Thinking in a Bigger Scale: The Maze as a Red Carpet of Change

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Thinking in a Bigger Scale: The Maze as a Red Carpet of Change 

Dimitrios Sotiropoulos



Who influences you graphically?

There are multiple influences that define the graphic character of my work. Mies van der Rohe was a pioneer in using the technique of collage to present his projects. His tendency for abstraction and his attention to detail were always an inspiration for my work. On the other hand, my graphic approach is also influenced by the work of paper architects of the 60s such as Archizoom, Superstudio and Yona Friedman. These architects produced radical projects where the graphic representation was vital to form a critical position towards architecture and society in general.

What role does colour play and how do you use it to highlight certain aspects within a drawing?

Colour is a powerful tool to form compositions that move beyond the physical representation of reality. In my work, colour forms the actual drawings since there are no hard lines to define the boundaries of the perspective. Specific colours are also used to highlight key elements of the composition. In the case of Athens_City of Crossroads, red indicates the focus of the project which is the circulation elements of the city. The street enters the built mass and forms a multilevel labyrinth that acts as the thread that hold the urban fabric together. On the other hand, the absence of colour, indicates the elements of the city that are fixed and resistant to change and thus, out of the architect’s control.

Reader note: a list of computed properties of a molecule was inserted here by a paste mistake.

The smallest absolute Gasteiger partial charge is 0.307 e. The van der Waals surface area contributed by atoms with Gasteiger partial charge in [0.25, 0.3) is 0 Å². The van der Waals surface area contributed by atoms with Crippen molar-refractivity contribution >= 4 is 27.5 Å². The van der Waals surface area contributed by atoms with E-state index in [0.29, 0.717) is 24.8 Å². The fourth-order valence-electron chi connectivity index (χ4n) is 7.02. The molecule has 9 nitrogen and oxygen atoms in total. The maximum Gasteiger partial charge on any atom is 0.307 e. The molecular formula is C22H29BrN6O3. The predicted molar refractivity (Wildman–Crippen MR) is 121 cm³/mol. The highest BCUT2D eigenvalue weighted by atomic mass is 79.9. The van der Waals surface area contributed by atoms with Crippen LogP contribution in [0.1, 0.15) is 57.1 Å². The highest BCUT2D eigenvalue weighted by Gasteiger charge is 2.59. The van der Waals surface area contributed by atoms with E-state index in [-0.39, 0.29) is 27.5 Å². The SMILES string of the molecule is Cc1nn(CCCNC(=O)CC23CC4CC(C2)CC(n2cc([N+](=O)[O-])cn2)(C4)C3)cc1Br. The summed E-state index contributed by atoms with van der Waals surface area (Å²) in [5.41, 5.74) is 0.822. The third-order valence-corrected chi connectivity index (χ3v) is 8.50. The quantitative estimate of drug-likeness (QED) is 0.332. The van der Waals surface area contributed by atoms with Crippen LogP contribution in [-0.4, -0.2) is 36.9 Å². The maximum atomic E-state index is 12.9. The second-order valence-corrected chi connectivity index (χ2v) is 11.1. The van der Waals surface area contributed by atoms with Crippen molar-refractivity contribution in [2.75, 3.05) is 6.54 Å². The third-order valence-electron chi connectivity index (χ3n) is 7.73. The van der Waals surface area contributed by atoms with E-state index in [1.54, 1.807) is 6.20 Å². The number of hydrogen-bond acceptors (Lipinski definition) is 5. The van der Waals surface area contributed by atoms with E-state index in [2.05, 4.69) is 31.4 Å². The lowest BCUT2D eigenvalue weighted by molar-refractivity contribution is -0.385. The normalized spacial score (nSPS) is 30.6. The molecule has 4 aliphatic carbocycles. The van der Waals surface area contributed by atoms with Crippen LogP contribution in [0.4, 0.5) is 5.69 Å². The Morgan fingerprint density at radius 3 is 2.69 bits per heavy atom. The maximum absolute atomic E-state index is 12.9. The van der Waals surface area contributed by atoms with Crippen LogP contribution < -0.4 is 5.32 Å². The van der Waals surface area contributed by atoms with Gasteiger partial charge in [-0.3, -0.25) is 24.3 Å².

You like to explore your proposals through a lot of different means, do you trust that only in this manner is it is possible to fully convey a project?

I believe that a project can be thoroughly explained even by one single drawing. However, in the case of my graduation project, I used multiple drawing techniques to represent different aspects of the design proposal. Axonometric drawings provide a complete overview of a specific idea since it shows the plan, the elevation and the three‐dimensionality of the project in one integrated drawing. Collages on the other hand, allow more space for abstraction, since they represent a perspective from a specific point in space.

You chose to use the art of collage and to juxtapose your architecture to characters from famous paintings, what is the effect of this and how does it help in conveying the use and atmosphere of your space?

Indeed, I use characters from famous paintings. Edward Hopper was an artist that greatly criticized with his work the human condition in the growing American cities. In my collages, I take the individualistic and isolated Hopperians and I place them within the collective space of the city. They become part of the street and they start to interact with each other.

What determines your graphic approach to a project, from sketches to stylized images to realistic renders?

The graphic approach depends on the nature of the project. With my graduation project, I was not interested in producing realistic renders since the project itself is not a representation of reality. I believe that paper architecture should not claim reality but should act as a critique towards specific issues of its time. In this case, the graphic approach should adopt to the message that the project aims to convey to the public.

How has photography influenced the way you perceive and look at a city and its details?

In 2012, I travelled in Europe and visited more than fifty architectural masterpieces. During this amazing experience I realized how important photography can be in understanding the multiple scales of the built environment. Photography, as a tool to frame architecture, taught me the relationship between form, landscape and light.




Dimitrios Sotiropoulos considers architecture as a multifaceted discipline which reacts within many different realms. He strongly believe on its sociopolitical responsibility as fundamentally defining the relation between the building and the city.

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